Ten years ago, after several years of decline, the future for a 175-year-old Southern Baptist church in Greenwood, Mo., seemed bleak. But a sister church in the area embraced the dwindling congregation and helped them recover their place in the community. In August, the reborn and growing church will host the North American Mission Board’s Replant Summit to help others learn how to do the same.
“The First Baptist Church (FBC) of Greenwood has an incredible testimony,” said Mark Clifton, senior director of Replant at the North American Mission Board (NAMB). “The gospel witness of any church is far too important to allow it to fade when adversity comes.”
The 1990s had been a good decade for FBC Greenwood, which attained an average attendance of around 600 people before a church split in 1999 led into a troubled decade of decline. Attendance fell to below 100.
In 2011, Lenexa Baptist Church in Lenexa, Kan., came alongside FBC Greenwood. Greenwood’s leadership realized they were fighting a losing battle by trying to keep the doors open without seeking outside help. Greenwood’s congregation decided to donate all of the church’s assets and become a campus of Lenexa Baptist, which is located about 30 miles away (both communities are located in the metropolitan Kansas City area).
“The recommendation was well-received at the time,” said Chris Williams, who pastors the congregation in Greenwood. “It was almost celebratory. They were ready to do just about anything because they knew where they had come from.”
In 2018, the campus site again became an autonomous church under a new name – Fellowship Church. As its services began nearing capacity, members of the congregation realized they had a decision to make about whether or not to expand the facility. Rather than construct a bigger building, Fellowship Church began reaching out to sister churches in their community.
“We really believe that we can do our part to fulfill the Great Commission by partnering with some of the beleaguered churches in communities close by us and bringing them to life,” Williams said.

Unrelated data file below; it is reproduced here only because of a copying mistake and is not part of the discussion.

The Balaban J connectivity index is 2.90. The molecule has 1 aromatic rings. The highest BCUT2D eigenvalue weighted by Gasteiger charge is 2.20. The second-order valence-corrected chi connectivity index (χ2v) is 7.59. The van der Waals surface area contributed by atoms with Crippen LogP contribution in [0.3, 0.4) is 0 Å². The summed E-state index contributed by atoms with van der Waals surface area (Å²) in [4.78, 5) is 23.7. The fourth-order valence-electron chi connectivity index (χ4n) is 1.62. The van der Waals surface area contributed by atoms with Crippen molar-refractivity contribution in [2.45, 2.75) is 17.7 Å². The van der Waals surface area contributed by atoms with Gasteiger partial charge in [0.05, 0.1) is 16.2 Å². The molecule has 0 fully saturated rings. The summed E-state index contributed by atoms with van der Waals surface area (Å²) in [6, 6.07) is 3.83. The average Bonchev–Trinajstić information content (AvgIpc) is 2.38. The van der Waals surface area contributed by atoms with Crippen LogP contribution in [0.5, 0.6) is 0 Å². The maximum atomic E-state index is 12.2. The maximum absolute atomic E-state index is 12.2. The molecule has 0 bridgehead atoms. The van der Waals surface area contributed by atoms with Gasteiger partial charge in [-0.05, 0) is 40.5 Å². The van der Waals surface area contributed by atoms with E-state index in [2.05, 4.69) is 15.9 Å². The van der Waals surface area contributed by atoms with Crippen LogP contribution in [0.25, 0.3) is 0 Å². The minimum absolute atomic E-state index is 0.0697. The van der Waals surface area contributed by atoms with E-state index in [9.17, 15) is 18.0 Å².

Fellowship Church has a vision of seeing a thriving church in every neighborhood. In May 2019, the First Baptist Church of Raymore, Mo., voted to become a campus of Fellowship Church after experiencing difficulty reaching out to its community.
“They were growing, before COVID,” said Williams. “They were averaging in the 160s before they became Fellowship Church, and I think our average after that was 260 or so. We grew by 100 in the first few months. We were seeing baptisms. The Lord is doing a great work there.”
On August 24-25, Fellowship Church in Greenwood will host NAMB’s annual Replant Summit. Attendees will be able to learn from church replanting practitioners about the value of and strategy behind replanting a declining church. This year will include a special focus on how churches can help sister churches.
“We are partnering with Lenexa Baptist, who helped replant Fellowship Church,” Clifton said. “Those who attend will hear first-hand accounts of replanters as well as visit a church where this model of replanting was successful.”
Clifton also emphasized that this process is not one to be undertaken solely by large churches.
“This year’s summit focuses on the methods and models that churches can use to adopt and replant dying churches,” Clifton said. “Lenexa Baptist Church is a larger church, but churches of any size are able to engage in the process of helping to replant struggling churches. There will be practitioners from different size churches who have seen this work.”
Along with Clifton and Williams, scheduled speakers include Chad McDonald, lead pastor of Lenexa Baptist Church; Mark Hallock, lead pastor of Calvary Church Englewood, Colo.; and Andy Addis, lead pastor of CrossPoint Church in Hutchinson, Kan. Special worship music will be led by Selah.
Contingency plans have been made in case gathering physically becomes an issue because of the COVID-19 pandemic. To register and learn more about the Replant Summit, visit the NAMB website.
(EDITOR’S NOTE – Brandon Elrod writes for the North American Mission Board.)